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The full list of names of the 246 respondents to the consultation document "BUILDING CONFIDENCE IN ELECTRONIC COMMERCE" has been obtained by FIPR from the DTI with a request under the Code of Practice on Access to Government Information.
The list is available at http://www.fipr.org/library/list.html
An earlier request, submitted in March 1998 (NINETY-EIGHT), for comprehensive disclosure of information on the development of UK encryption policy since 1993, has been rejected in its entirety by DTI. The correspondence with the DTI, comprising dozens of letters, culminating in a blanket rejection after one year, has been under formal investigation by the Parliamentary Ombudsman since January 1999, and a ruling on disclosure is expected shortly.
At a meeting this morning at No.10 Downing Street, Prime Minister Tony Blair told senior executives from the UK's most prominent IT companies that the Government would not seek to link licensing of Trusted Third Parties with key escrow.
The meeting was then addressed by Home Secretary Jack Straw, Trade Secretary Stephen Byers, and Cabinet Secretary Richard Wilson, who reinforced the seriousness with which Government views the threat posed by encryption to law enforcement.
An industry-government Task Force would intensively examine over a 3-week period possible technical alternative means to assist law enforcement, chaired by DTI civil servant David Hendon. Hendon supervised the development of the discredited mandatory licensing policy under the previous Conservative administration.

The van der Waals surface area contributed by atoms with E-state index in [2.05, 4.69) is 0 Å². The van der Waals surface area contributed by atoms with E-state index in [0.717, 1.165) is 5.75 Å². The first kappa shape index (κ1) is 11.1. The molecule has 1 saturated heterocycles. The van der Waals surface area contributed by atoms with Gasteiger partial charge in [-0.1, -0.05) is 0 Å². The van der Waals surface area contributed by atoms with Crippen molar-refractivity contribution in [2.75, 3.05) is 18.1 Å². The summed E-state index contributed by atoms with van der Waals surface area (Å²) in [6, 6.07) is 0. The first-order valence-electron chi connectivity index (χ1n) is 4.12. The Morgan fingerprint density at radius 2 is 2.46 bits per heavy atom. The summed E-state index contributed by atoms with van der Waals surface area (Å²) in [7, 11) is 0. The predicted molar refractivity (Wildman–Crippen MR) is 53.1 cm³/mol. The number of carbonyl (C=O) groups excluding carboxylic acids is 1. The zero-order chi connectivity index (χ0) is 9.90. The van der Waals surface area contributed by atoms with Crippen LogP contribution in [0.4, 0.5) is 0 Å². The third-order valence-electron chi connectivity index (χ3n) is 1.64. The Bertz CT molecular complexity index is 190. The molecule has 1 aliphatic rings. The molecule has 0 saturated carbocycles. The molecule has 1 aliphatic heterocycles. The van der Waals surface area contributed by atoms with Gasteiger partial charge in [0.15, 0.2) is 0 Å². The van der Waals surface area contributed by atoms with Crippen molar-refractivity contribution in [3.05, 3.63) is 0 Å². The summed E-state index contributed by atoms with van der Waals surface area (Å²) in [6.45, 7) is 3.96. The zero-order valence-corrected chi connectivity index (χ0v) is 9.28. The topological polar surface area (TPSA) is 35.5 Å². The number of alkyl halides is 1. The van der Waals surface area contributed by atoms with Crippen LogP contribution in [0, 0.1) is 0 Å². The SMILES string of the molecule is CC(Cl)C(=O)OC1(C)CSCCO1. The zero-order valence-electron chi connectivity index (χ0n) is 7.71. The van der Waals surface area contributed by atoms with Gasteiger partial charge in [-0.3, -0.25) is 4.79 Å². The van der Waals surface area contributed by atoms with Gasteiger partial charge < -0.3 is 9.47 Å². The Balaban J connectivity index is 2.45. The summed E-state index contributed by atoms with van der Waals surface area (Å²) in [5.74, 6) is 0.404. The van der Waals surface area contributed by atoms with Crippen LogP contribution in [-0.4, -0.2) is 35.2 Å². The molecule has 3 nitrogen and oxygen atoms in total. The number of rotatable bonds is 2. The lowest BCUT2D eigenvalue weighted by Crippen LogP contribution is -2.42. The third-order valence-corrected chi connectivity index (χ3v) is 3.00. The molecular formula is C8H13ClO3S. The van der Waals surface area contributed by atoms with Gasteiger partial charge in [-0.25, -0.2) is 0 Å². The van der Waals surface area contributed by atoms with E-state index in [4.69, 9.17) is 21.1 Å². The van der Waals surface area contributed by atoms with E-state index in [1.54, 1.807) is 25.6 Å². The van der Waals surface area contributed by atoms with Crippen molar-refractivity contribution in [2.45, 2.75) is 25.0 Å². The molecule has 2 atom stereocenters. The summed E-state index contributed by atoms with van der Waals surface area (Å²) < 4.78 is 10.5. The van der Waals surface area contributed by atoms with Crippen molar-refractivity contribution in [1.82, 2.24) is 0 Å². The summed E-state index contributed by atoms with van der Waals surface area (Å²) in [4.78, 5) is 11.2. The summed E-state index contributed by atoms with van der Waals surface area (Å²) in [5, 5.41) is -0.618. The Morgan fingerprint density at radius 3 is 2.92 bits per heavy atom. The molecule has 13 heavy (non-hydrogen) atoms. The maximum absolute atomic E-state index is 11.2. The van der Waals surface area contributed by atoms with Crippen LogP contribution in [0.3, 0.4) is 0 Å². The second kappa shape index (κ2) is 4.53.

The Prime Minister said that it was not good enough for industry merely to say that key escrow was unworkable - they must assist in providing alternatives. It was suggested that the rejection of escrow may not be unconditional: if satisfactory solutions did not emerge, the issue might have to be revisited.
The represented organisations included BT, CBI, Entrust, GEC, HP, ICL, Intel, Microsoft, Motorola, Post Office, Racal, Sun.
A long-delayed Consultation Paper on the forthcoming Electronic Commerce Bill will be launched on Friday, accepting submissions until Easter.
Caspar Bowden, Director of the Foundation for Information Policy Research, said "this recognition at the highest level of Government of difficulties with the key escrow policy is unprecedented. We await the Consultation Paper to see exactly how the licensing conditions differ from those that have been trailed over the past few months".
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Last Revised: July 23 1999